In stark contrast to the wave of selling slamming Wall Street, shares of Amarin (AMRN) rocketed more than 90% on Monday on enthusiasm for a surprisingly strong study of its heart pill.

The Mystic, Conn.-based biopharmaceutical company said a Phase III trial of its AMR101 treatment revealed “statistically significant” reductions in triglycerides, which contributes to heart disease.

Amarin said the trial showed the drug was able to reduce triglyceride at even stronger levels than it expected. LCL-C, or “bad cholesterol,” was also reduced, surpassing the goal of LCL-C neutrality.

It’s clear the potential is great for this new treatment as Amarin said approximately 40 million people in the U.S. alone have triglyceride levels above 200 milligrams per deciliter of blood, or what is known as borderline-high cholesterol.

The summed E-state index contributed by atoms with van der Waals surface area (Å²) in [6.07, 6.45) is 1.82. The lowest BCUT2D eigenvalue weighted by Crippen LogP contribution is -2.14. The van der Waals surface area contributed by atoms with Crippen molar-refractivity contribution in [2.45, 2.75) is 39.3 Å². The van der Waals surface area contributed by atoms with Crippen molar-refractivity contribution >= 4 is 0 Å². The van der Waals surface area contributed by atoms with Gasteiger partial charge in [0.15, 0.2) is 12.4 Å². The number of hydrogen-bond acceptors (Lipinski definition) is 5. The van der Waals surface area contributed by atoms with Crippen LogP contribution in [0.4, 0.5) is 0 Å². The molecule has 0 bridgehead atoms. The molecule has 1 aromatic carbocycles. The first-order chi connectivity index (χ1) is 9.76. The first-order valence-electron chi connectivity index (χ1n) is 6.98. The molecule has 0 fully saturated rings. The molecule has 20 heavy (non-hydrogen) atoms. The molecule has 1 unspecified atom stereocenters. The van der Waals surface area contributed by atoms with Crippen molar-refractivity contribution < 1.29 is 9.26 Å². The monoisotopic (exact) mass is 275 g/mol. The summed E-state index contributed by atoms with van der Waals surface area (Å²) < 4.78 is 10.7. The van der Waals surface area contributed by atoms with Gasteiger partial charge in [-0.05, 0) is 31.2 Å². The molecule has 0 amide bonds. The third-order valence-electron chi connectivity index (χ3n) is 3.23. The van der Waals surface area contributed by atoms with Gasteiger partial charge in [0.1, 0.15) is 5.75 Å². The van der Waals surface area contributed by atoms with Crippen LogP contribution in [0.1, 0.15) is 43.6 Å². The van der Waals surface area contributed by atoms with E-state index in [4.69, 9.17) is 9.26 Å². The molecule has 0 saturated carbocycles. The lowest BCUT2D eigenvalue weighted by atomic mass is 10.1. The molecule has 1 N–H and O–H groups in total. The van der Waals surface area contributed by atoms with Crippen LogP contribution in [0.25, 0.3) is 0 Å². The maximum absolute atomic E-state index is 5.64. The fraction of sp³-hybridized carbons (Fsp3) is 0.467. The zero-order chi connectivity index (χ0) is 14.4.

"We are delighted by the results of the ANCHOR trial,” Amarin CEO Joseph Zakrzewski said in a statement. “We believe these results clearly differentiate AMR101 from other triglyceride lowering therapies and position AMR101 to be both first-in-class and best overall therapy for treating the high triglyceride population.”

Shareholders also cheered the results, bidding Amarin’s stock up 93.84% to $17.01 Monday afternoon. That rally leaves the stock up just 6.9% in 2011, but with a 406% gain from a year ago. It also gives Amarin a market cap north of $1 billion.

More details about the results from this key test are expected at an upcoming scientific meeting, Amarin said.

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